In the last chapter, I outlined an initial model of social learning based on the idea that the upstream generation structures the learning environment of the downstream generation, so that trial-and-error learning combined with observational learning and (sometimes) explicit instruction results in the reliable reacquisition of expertise. According to this model, high-fidelity, high-bandwidth social learning depends both on adapted environments and on adapted minds. The purpose of this chapter is to illustrate the explanatory power of this model, choosing two important paleoanthropological puzzles. One is the puzzle of Neanderthal extinction. The other is the long lag time (perhaps 150,000 years)...

  8. 4 The Human Cooperation Syndrome
    (pp. 73-100)

    The argument of this book is that hominins increasingly diverged from their great ape relatives as their capacities for cooperation, information-guided foraging, and niche construction coevolved. Cognition and cooperation fed off each other as investment in cognitive capacity gave rich returns in a cooperative world. Think, for example, of the impact of increasing tolerance on social learning. Tolerant social worlds allow the young access to many models. Moreover, these models are more valuable because, with tolerance, close attention to adult activity is rewarded rather than punished. Exploration is more rewarding and less dangerous. Once these positive feedback loops are established,...

  9. 5 Costs and Commitments
    (pp. 101-124)

    I have argued in the last four chapters that one of the most distinctive features of human social worlds is our dependence on intricate networks of cooperation and the division of labor. No living humans gather the resources needed for a successful life by their own efforts. None do so even with the help only of their immediate family. Yet it is a truism of evolutionary biology that cooperation evolves only in special conditions. While cooperation can be immensely profitable, it is also fragile. In many circumstances, the profits of cooperation do not depend on all who benefit paying their...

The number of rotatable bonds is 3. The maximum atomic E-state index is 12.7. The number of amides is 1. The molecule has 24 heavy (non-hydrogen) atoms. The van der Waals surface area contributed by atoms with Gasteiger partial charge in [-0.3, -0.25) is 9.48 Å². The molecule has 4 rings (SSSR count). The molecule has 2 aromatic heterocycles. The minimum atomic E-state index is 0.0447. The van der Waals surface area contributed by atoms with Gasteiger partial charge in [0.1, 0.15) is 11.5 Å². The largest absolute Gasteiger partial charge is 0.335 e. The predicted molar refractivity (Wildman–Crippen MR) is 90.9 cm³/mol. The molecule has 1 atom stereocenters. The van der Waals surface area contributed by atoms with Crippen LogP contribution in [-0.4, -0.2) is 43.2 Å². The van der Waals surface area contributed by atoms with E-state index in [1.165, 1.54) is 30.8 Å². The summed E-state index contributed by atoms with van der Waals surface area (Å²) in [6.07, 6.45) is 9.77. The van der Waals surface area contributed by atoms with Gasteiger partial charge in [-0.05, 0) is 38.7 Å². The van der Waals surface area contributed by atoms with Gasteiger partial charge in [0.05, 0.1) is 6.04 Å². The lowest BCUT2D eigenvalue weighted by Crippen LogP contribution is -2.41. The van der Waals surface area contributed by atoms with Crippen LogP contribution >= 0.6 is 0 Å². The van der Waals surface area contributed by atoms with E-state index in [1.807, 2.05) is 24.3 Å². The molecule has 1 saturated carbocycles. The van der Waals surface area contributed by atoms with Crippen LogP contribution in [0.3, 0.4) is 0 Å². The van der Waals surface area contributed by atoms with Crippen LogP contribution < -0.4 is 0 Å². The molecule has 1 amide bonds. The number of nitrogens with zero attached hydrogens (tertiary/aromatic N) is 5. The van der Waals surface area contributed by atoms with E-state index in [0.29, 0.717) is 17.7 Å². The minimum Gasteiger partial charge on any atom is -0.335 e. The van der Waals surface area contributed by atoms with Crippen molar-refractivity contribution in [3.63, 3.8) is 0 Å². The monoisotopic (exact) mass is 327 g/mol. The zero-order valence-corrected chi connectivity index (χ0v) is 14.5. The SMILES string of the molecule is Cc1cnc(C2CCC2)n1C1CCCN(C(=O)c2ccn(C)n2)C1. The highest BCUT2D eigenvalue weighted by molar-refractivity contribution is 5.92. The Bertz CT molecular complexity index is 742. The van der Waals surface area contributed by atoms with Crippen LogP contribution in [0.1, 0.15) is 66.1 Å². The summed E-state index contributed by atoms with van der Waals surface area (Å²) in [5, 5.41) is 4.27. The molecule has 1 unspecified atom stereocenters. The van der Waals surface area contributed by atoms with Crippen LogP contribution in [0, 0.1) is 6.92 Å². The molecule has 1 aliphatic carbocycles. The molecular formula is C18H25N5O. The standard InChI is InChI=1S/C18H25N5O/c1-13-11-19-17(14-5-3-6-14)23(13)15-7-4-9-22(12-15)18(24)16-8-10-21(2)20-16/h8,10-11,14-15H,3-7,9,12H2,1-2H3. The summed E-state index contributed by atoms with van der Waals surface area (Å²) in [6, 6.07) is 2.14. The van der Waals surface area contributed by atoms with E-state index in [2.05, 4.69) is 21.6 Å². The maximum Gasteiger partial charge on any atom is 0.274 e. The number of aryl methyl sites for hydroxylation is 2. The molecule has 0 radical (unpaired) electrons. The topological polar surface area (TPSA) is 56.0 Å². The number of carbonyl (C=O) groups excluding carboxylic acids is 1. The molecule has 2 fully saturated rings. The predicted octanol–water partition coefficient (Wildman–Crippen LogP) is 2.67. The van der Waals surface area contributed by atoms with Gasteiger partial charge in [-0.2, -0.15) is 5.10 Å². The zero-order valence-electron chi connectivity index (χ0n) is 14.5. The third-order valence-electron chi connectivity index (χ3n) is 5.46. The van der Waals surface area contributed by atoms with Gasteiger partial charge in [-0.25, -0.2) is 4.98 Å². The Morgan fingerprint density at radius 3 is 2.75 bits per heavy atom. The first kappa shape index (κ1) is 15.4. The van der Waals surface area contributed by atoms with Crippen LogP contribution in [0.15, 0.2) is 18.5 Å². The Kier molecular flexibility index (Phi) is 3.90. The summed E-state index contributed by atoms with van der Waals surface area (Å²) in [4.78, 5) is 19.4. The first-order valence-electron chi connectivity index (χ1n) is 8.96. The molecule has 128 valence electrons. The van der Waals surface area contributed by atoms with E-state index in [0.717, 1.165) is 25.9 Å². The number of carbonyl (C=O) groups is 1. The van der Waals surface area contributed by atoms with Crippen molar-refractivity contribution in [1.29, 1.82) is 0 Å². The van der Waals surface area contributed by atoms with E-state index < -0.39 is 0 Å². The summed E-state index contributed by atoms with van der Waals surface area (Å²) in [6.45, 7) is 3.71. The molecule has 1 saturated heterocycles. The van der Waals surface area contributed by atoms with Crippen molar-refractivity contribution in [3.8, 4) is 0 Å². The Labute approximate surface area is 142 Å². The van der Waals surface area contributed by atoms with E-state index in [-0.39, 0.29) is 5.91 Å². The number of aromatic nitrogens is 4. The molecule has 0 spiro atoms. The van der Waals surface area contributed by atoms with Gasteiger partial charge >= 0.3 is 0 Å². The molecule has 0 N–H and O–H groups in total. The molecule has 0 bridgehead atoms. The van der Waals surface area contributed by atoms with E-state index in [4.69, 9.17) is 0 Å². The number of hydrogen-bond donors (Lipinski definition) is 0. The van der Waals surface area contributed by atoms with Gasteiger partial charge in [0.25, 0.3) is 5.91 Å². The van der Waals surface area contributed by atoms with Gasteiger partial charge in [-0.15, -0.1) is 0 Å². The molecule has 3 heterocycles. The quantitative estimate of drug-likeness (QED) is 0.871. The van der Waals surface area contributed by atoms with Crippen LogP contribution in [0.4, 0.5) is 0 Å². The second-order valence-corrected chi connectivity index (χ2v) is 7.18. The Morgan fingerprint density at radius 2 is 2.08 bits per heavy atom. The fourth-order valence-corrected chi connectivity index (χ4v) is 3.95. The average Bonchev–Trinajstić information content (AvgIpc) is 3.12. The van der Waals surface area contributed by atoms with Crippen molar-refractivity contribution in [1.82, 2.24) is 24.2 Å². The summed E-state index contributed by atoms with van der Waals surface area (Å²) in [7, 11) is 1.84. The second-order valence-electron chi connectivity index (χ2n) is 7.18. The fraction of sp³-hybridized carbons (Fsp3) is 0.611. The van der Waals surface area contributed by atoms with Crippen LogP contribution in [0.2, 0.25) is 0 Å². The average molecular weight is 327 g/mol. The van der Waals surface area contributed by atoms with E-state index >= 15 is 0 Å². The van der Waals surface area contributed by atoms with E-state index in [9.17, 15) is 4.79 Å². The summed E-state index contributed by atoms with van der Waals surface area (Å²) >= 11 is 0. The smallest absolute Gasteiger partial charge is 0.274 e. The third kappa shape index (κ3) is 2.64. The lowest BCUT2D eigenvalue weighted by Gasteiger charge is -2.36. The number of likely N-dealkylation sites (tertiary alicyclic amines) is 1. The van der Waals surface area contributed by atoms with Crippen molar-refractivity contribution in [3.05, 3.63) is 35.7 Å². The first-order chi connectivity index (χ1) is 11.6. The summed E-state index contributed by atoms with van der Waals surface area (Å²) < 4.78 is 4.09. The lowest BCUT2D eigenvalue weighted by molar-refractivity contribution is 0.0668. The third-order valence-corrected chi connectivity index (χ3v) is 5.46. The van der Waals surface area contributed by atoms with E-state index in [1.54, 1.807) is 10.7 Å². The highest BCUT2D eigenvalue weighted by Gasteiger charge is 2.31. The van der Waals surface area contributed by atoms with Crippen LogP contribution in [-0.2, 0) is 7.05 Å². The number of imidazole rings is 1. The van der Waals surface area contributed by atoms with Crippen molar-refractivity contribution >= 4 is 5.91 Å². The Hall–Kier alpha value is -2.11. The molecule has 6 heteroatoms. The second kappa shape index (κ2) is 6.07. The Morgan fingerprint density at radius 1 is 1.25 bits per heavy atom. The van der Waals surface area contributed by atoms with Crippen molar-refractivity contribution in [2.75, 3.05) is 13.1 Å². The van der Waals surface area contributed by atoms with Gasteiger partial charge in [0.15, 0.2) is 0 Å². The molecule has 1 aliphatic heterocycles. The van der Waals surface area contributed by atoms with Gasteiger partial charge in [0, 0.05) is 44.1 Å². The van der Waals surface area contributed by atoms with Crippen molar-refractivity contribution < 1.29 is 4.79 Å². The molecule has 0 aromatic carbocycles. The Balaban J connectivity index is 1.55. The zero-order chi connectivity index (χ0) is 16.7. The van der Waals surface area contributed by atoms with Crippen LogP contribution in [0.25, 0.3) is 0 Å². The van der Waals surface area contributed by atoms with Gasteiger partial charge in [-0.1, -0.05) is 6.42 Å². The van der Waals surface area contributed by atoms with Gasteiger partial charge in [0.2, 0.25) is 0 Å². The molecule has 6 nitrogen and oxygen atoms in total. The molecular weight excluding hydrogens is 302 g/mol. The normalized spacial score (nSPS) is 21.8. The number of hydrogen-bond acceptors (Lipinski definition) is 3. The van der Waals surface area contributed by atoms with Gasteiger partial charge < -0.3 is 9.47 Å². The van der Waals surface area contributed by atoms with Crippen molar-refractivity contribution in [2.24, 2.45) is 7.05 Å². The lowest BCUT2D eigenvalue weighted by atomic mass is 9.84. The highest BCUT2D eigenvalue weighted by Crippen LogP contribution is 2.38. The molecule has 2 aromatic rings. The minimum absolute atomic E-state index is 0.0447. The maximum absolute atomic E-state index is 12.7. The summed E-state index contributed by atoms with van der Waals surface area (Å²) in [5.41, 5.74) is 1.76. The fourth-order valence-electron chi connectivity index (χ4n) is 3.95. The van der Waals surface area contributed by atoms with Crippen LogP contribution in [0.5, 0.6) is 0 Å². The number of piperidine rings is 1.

10. 6 Signals, Cooperation, and Learning
    (pp. 125-150)

    In chapters 1 and 2, I argued that cultural inheritance—the generation-by-generation accumulation of information—explains the striking contrast in social life and ecological style between hominins and chimps, and I introduced a basic model of that hominin cultural inheritance. In chapter 3, I applied these ideas to the human archaeological record, suggesting that they enable us to make sense of the otherwise puzzling transition to behavioral modernity, and that they offer a simple and parsimonious picture of the replacement of Neanderthals bysapiens, one that does not rely on undetectable, intrinsic cognitive differences between the species. Chapter 4 connected...

  11. 7 From Skills to Norms
    (pp. 151-172)

    The theme of my whole argument is that humans are unique largely because we have evolved the capacities to accumulate and use cognitive capital. I have suggested that information pooling at and across generations has long been a central feature of human life, but the nature of this pooling has been transformed over time. I suggested in sections 2.3 and 3.4 that the power and fidelity of cross-generational flow increased by the increasing organization of the learning environment, by the gradual evolution of specific adaptations for learning and teaching, and by the invention of cognitive technologies. Language, most obviously, is...

  12. 8 Cooperation and Conflict
    (pp. 173-198)

    I began this book by noting the extraordinarily rapid and extensive transformation of the hominin lineage once it had separated from that of the great apes. But hominins contrast with their closest living relatives not just in their phenotypes but in the evolutionary mechanisms that explain those phenotypes. Chimp life involves a significant amount of social learning, and as a consequence, multigenerational behavioral traditions probably affect both social signals and perhaps foraging techniques (see, e.g., Laland and Galef 2009, esp. chaps. 3–5). But these behavioral traditions are not high fidelity, historically deep, or transformative. Most of their learning is...

  13. Notes
    (pp. 199-210)
  14. References
    (pp. 211-236)
  15. Index
    (pp. 237-242)